Thankfully, the Handbook devotes a chapter to the categorization of crimes and incidents, and lays out the various procedures that should be followed. Translating these procedures into the Clery Act reporting software should be easy, however, many solutions simply do not offer robust enough workflow configurability.
In the case of the D3 Incident Management Platform, incident and crime categories can trigger detailed forms that force users to gather the required information—no matter how long or customized. In addition, these forms can include decision-tree dynamic modeling that help tailor responses very specifically to the incident, resulting in reduced response times and more granular analytics.
The flexibility of D3 extends the Clery Act’s best practices to the college’s entire security program; investigations, profile building, countermeasure and policy development can all be enhanced by a strong Clery Act reporting foundation.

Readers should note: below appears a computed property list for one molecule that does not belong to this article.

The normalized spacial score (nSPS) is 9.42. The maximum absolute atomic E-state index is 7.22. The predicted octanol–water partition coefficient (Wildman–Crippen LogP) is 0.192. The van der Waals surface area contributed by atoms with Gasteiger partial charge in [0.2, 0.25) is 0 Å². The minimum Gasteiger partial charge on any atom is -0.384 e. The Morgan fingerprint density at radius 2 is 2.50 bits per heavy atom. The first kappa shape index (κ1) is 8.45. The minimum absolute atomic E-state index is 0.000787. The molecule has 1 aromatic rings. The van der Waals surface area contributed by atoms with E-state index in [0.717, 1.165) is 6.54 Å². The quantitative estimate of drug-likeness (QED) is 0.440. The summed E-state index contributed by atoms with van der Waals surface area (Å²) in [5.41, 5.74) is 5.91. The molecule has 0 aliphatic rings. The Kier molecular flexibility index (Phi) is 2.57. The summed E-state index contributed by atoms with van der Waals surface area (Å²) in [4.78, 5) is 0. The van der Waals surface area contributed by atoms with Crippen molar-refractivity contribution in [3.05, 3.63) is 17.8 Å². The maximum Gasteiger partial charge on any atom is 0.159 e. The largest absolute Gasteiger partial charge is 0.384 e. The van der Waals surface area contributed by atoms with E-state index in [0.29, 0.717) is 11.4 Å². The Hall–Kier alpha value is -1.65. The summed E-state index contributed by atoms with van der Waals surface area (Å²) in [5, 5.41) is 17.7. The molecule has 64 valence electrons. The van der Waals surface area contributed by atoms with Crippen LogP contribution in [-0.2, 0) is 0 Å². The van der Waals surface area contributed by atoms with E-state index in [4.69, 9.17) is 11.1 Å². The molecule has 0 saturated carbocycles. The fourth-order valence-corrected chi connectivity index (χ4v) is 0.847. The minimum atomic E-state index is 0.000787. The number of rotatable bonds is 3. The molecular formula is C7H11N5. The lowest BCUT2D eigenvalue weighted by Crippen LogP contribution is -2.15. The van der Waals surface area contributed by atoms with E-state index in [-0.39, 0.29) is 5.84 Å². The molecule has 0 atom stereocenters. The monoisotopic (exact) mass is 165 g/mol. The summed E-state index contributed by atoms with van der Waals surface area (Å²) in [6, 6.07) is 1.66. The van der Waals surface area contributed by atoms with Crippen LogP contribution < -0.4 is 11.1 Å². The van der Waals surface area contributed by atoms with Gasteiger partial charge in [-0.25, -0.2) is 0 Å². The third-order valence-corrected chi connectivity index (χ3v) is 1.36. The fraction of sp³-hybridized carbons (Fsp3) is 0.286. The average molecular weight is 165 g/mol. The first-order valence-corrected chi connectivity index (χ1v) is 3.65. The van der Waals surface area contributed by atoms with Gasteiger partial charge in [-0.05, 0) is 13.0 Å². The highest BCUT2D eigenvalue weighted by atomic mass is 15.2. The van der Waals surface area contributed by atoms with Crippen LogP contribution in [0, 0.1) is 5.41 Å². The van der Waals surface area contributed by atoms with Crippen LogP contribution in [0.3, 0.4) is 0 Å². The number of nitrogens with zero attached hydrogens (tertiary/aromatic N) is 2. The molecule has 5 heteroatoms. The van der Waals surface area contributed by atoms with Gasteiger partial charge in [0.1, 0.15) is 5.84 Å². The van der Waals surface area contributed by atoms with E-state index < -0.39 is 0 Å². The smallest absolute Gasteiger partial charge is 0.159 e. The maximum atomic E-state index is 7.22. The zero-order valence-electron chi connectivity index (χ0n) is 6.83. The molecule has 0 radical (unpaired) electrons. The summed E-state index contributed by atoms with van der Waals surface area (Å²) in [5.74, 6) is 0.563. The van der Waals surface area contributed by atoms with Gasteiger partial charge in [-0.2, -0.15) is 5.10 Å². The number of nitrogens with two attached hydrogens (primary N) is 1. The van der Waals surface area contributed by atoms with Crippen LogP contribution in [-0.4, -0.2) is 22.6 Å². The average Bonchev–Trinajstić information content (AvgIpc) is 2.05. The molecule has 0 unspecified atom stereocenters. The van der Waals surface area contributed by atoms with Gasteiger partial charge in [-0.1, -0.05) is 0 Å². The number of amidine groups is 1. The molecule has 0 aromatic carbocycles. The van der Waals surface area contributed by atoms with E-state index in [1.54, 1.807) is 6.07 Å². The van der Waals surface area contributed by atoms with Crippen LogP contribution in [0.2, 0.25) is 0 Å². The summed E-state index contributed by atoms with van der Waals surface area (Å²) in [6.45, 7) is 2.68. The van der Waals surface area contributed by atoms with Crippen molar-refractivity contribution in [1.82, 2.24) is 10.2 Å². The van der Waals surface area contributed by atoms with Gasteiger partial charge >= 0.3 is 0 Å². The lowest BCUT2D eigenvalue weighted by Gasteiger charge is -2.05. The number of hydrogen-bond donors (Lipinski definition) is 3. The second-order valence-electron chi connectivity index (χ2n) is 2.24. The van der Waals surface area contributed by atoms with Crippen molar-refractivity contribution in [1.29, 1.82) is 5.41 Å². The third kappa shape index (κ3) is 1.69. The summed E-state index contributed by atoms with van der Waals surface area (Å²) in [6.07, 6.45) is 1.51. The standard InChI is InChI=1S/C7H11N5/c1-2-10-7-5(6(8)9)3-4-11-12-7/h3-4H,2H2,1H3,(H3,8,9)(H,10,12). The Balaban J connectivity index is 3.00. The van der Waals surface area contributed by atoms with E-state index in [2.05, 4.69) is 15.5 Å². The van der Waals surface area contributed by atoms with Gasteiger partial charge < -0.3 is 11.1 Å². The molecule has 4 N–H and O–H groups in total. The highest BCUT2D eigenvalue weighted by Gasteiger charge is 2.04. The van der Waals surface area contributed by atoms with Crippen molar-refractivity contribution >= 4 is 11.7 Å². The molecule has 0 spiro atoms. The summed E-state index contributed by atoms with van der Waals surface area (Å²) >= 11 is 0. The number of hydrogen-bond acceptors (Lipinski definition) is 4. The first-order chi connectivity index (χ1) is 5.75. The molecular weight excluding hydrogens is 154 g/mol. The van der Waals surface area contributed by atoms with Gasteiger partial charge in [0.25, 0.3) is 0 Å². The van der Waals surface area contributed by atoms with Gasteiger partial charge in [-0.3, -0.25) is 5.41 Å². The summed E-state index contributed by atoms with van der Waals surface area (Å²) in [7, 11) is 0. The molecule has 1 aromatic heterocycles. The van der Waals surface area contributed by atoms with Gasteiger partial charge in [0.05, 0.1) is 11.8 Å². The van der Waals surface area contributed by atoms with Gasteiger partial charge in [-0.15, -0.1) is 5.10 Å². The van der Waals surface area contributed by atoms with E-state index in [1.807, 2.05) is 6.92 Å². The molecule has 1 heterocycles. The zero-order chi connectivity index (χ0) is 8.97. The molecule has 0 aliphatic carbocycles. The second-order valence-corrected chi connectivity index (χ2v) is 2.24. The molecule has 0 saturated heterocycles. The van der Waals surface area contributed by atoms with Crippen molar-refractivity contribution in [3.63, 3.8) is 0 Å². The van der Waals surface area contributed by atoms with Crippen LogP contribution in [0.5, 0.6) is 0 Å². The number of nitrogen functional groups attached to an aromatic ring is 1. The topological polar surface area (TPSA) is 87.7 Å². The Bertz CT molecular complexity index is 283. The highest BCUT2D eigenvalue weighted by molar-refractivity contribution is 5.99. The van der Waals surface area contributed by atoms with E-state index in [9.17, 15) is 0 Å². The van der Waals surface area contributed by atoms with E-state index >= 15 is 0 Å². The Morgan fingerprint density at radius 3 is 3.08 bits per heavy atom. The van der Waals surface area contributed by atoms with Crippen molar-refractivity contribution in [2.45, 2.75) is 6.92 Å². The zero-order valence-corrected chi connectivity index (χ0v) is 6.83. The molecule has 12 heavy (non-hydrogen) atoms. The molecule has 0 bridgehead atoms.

Finally, the D3 Incident Management Platform makes publishing the daily crime log, the fire log, policy statements, and the annual security report, a straightforward process. Statistics and summaries are easy to generate because D3 centralizes the management of incident and crime reporting, security operations management, profile building (for areas and sites), and Clery Act procedures and reporting templates. With D3, campus security or administrators don’t need to rely on spreadsheets or email to track new crime categories or controlled areas, and they don’t have to search through them again to create the annual security report. For many of our college and university customers, that solves a significant ongoing challenge, and offers a much-needed relief.
To learn how D3 Security can keep your campus safe, click on the button below to schedule a demo.
Do you want to see D3 in action? Join us for a 25-minute deep-dive demo and see how our award-winning Security Orchestration, Automation, and Response (SOAR) platform helps security teams accelerate incident response, scale processes, and learn from every incident.REGISTER NOW